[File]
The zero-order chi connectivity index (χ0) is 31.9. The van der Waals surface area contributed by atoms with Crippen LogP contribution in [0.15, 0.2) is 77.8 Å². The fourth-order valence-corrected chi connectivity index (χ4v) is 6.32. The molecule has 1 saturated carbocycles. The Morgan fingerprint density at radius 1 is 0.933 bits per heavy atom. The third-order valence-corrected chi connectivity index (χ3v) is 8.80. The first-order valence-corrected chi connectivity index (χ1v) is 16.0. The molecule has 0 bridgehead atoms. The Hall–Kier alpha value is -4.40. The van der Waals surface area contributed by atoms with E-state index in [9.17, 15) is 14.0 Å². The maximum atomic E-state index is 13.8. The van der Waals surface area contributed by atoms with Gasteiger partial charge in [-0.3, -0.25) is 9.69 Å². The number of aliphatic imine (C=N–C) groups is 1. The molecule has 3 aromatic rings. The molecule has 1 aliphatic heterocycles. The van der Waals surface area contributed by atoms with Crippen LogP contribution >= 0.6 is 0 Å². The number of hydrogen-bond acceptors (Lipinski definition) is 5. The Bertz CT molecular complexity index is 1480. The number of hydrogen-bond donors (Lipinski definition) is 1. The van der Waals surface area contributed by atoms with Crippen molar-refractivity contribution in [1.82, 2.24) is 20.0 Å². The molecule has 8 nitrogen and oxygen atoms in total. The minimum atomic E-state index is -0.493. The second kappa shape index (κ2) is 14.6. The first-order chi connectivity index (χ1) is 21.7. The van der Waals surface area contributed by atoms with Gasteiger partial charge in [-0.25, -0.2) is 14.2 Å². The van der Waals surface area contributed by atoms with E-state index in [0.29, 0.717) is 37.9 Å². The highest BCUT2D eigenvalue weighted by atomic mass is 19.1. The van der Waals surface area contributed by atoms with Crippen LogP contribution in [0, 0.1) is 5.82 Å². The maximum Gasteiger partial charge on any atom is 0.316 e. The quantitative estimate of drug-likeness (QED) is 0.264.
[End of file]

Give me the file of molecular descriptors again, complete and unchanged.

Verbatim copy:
The zero-order chi connectivity index (χ0) is 31.9. The van der Waals surface area contributed by atoms with Crippen LogP contribution in [0.15, 0.2) is 77.8 Å². The fourth-order valence-corrected chi connectivity index (χ4v) is 6.32. The molecule has 1 saturated carbocycles. The Morgan fingerprint density at radius 1 is 0.933 bits per heavy atom. The third-order valence-corrected chi connectivity index (χ3v) is 8.80. The first-order valence-corrected chi connectivity index (χ1v) is 16.0. The molecule has 0 bridgehead atoms. The Hall–Kier alpha value is -4.40. The van der Waals surface area contributed by atoms with E-state index in [9.17, 15) is 14.0 Å². The maximum atomic E-state index is 13.8. The van der Waals surface area contributed by atoms with Gasteiger partial charge in [-0.3, -0.25) is 9.69 Å². The number of aliphatic imine (C=N–C) groups is 1. The molecule has 3 aromatic rings. The molecule has 1 aliphatic heterocycles. The van der Waals surface area contributed by atoms with Crippen LogP contribution >= 0.6 is 0 Å². The number of hydrogen-bond acceptors (Lipinski definition) is 5. The Bertz CT molecular complexity index is 1480. The number of hydrogen-bond donors (Lipinski definition) is 1. The van der Waals surface area contributed by atoms with Crippen molar-refractivity contribution in [1.82, 2.24) is 20.0 Å². The molecule has 8 nitrogen and oxygen atoms in total. The minimum atomic E-state index is -0.493. The second kappa shape index (κ2) is 14.6. The first-order chi connectivity index (χ1) is 21.7. The van der Waals surface area contributed by atoms with Gasteiger partial charge in [-0.25, -0.2) is 14.2 Å². The van der Waals surface area contributed by atoms with E-state index in [0.29, 0.717) is 37.9 Å². The highest BCUT2D eigenvalue weighted by atomic mass is 19.1. The van der Waals surface area contributed by atoms with Crippen LogP contribution in [0, 0.1) is 5.82 Å². The maximum Gasteiger partial charge on any atom is 0.316 e. The quantitative estimate of drug-likeness (QED) is 0.264.